Now that the ICANN is allowing custom Top Level Domain names and often corporate IT workers like to use .local as the TLD for internal networks, if someone does buy the .local TLD what are some possible dangers a user could encounter?

The main example I can think of is spear-phishing attacks. If a company has computers like SuperSecureServer.local on their LAN and a malicious attacker makes TotallyARealCorporateServer.local would TotallyARealCorporateServer.local resolve to the attackers IP? If it did, the attacker could send a bad link then could impersonate a real server and get domain login credentials.

up vote 25 down vote accepted

To answer your specific question, .local has already been reserved by ICANN as an internal gTLD. Please see section "Reserved Names" in the ICANN Applicant Guidebook.

The full list of reserved gTLDs are:


*Note that in addition to the above strings, ICANN will reserve translations of the terms 
"test" and "example" in multiple languages. The remainder of the strings are reserved 
only in the form included above

(There is an addendum to the above to state that "similarity" metrics are applied to make sure that gTLDs like .1ocal are not abused, either.)

  • 1
    Maybe this question is not so much about .local, but an attacker knowing about an internally used fantasy-named TLD. I know various companies that use different TLD's than .local, eg. .intra or .network ... – jippie May 9 '12 at 17:40
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    Understood, which is why I stressed that the answer was to this specific question. – logicalscope May 9 '12 at 17:49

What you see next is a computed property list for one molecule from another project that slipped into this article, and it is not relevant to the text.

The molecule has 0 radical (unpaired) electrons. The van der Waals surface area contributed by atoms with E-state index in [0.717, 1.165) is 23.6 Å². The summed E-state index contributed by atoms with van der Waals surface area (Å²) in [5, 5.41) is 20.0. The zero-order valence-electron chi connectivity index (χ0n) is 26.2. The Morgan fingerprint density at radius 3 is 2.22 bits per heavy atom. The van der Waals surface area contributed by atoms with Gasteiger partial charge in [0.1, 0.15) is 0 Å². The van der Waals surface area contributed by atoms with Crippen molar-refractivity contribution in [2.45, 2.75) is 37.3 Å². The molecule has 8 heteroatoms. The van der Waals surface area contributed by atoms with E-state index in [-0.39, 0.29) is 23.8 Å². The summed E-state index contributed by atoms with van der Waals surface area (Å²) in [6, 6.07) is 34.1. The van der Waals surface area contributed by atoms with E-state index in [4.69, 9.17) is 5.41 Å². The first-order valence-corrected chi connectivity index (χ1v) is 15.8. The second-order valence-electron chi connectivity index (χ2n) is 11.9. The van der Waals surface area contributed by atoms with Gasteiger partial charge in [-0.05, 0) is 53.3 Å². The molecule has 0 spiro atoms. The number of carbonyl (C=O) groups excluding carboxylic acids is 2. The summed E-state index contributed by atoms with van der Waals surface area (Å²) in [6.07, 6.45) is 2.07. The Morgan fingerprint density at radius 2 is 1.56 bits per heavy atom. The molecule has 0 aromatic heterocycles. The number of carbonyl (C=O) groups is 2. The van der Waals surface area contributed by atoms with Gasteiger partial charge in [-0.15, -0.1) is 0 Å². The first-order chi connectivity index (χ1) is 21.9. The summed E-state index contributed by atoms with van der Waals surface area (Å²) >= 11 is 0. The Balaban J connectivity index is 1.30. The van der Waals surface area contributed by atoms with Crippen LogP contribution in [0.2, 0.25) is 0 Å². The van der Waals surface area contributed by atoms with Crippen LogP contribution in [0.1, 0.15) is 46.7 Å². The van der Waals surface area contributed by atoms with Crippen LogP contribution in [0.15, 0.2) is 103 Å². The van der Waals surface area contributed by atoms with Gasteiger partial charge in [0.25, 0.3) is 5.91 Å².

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    @jippie, Using a name you don't own or control is asking for trouble at some point, and should be avoided or repaired. The reserved list from ICANN exists so that can be avoided for some common cases, such as internal names, testing, and examples in documentation. – RBerteig May 9 '12 at 18:51
  • RFC 2606 defines only four reserved top level domain names (.test, .example, .invalid, .localhost). Is it only a subset of the reserved names list provided in the ICANN Applicant Guidebook? Which one is the official one? – Niavlys Jan 11 at 10:17

That depends on the DNS configuration for the local networks. I would assume most companies have their own DNS servers which, aside from knowing where to ask for DNS records for other domains, also declare themselves as authorative for the .local TLD. Assuming all clients are pointing at these DNS servers, owning the .local TLD wouldn't help an attacker one bit.

DNS is a distributed system of naming; some servers give authorative answers for domain names and others simply cache the responses; the responses are valid for a given window of time. This leads rise to cache poisoning, since it is possible for a rogue server to alter the authoritative response before caching, hence the suggestions for implementation of DNSSEC. However, for this problem the authoritative server is also the first one that receives our request, so .local DNS queries would be answered from the zone records the DNS server has.

Yes, this does also mean that your network administrators could set their DNS server up as authoritative for .com.

I've been wondering about this as well. As Ninefingers says, if you have your own DNS servers, it won't help attackers one bit.

But what happens when the company employees bring home their laptop and connects to the internet from home? As long as they don't establish a VPN connection they will hit public DNS servers which will point them to the public authority for the mentioned domain. Am I right?

So to speculate: If company XYZ has an internal windows domain called xyz.internal and a DC called, and someone buys .internal then he will be able to establish a subdomain called xyz.internal and an A record called dc1. When employees bring home their laptops, then they will try to authenticate against the public and if he is sniffing the traffic, then there you have the problem.

Now, the real question: Is this a legimate threat? Is it a realistic scenario? Is it worth starting a complete domain migration over?

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